I’m no different from anyone jumping around the internet these days like a honey bee in summer, landing on websites and pages and blogs whose varying degrees of wow-that’s-interesting catch my attention. Every now and then, I’ll find myself on one of these places and I’m so impressed that I want to keep up with their latest news and events. But of course that entails sharing my email address with someone I don’t know, and my fingers hover over the keyboard while I’m thinking, Well, they seem cool, but if I hand over my email address, will it end up on some mega-super-masterlist used by people trying to sell me a bride from Belarus, 20 quarts of testosterone, or wanting to tell me how a single mom now earns $84,988 per year online without selling anything?
It wasn’t until recently that it occurred to me that I’m one of those people too. I may not be hawking Belorussian brides or buckets of testosterone, but I am hopeful that people might be interested in hearing any news I may have to share concerning my Hollywood’s Garden of Allah novels. So on my website and each of my blog posts, I give people a chance to sign up to my mailing list. All I offered in exchange was the promise that I wouldn’t share it with bride pimps or drug traffickers.
Then, recently, I read a blog post by a fellow indie author who talked about his theory that these days our email addresses are a precious commodity, and it isn’t enough for us authors (and bride pimps) to ask someone to give up theirs in exchange for a mere promise, no matter how sincere. He suggests that we offer up something more tangible than I really really really really do promise to not give your address to anyone. That author wrote a longish short story parallel to–but separate from–his main fiction, and made it available exclusively to people who signed up for his mailing list. He said that what happened next supported his theory: people started signing up to hear his latest news at a much greater rate than before.
So that got me thinking. Perhaps I could do something similar with the world I write about – life in Hollywood during the 1920s, 30s and 40s.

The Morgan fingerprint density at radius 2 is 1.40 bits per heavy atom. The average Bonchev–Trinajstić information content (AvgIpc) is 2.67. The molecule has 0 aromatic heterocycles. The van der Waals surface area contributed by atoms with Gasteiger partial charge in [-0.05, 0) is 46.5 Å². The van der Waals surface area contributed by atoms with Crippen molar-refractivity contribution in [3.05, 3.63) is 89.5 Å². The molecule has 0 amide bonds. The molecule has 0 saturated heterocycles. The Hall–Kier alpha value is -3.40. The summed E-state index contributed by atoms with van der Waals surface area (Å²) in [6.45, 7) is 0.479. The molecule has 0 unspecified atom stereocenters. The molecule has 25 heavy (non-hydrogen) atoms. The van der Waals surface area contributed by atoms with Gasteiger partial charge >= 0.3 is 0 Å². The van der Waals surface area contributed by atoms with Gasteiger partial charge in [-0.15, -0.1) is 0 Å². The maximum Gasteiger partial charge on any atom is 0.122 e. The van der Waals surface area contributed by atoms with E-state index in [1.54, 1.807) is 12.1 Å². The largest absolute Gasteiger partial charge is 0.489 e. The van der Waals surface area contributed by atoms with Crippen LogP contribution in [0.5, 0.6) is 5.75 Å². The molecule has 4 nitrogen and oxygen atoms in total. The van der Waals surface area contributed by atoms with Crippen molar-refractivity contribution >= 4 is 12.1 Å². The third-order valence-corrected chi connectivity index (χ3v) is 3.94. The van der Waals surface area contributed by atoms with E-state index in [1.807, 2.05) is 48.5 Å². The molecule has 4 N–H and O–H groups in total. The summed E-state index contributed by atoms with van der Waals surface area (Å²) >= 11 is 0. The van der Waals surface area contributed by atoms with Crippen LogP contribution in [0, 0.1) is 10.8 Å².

I was still musing what that story might be when I heard from a Canadian fan, Charlie Kaus. He contacted me to say that he was re-reading my first book and it occurred to him that “Subway People” would be something he’d love to read if ever I got around to writing it.
In my first book, The Garden on Sunset, one of the main characters, Marcus Adler, experiences his first success in 1935 when he sells a story called “Subway People” to the Saturday Evening Post. MGM director, George Cukor, sees the story and takes the time to contact Marcus. Subsequently, the two men become friends.
When Charlie suggested that I write “Subway People” I all but slapped myself across the face. Of course that’s what I should write! His suggestion was all it took for my creative wheels to start turning, and the story was done a week later. I am now offering it up to anyone who would like to join my mailing list.
If you haven’t yet signed up, click on the Subscribe me! image below. Once you’ve signed up, you’ll be directed to a page where you can download the short story in the format of your choice.
And if you’ve already signed up and would like to read the story, EMAIL ME from the address you signed up with, and I’ll be happy to send you the link.
By the way, The Garden on Sunset is available free in ebook format.
Click HERE to take you to the book’s page on my website which lists all the links to all the formats available by the various retailers.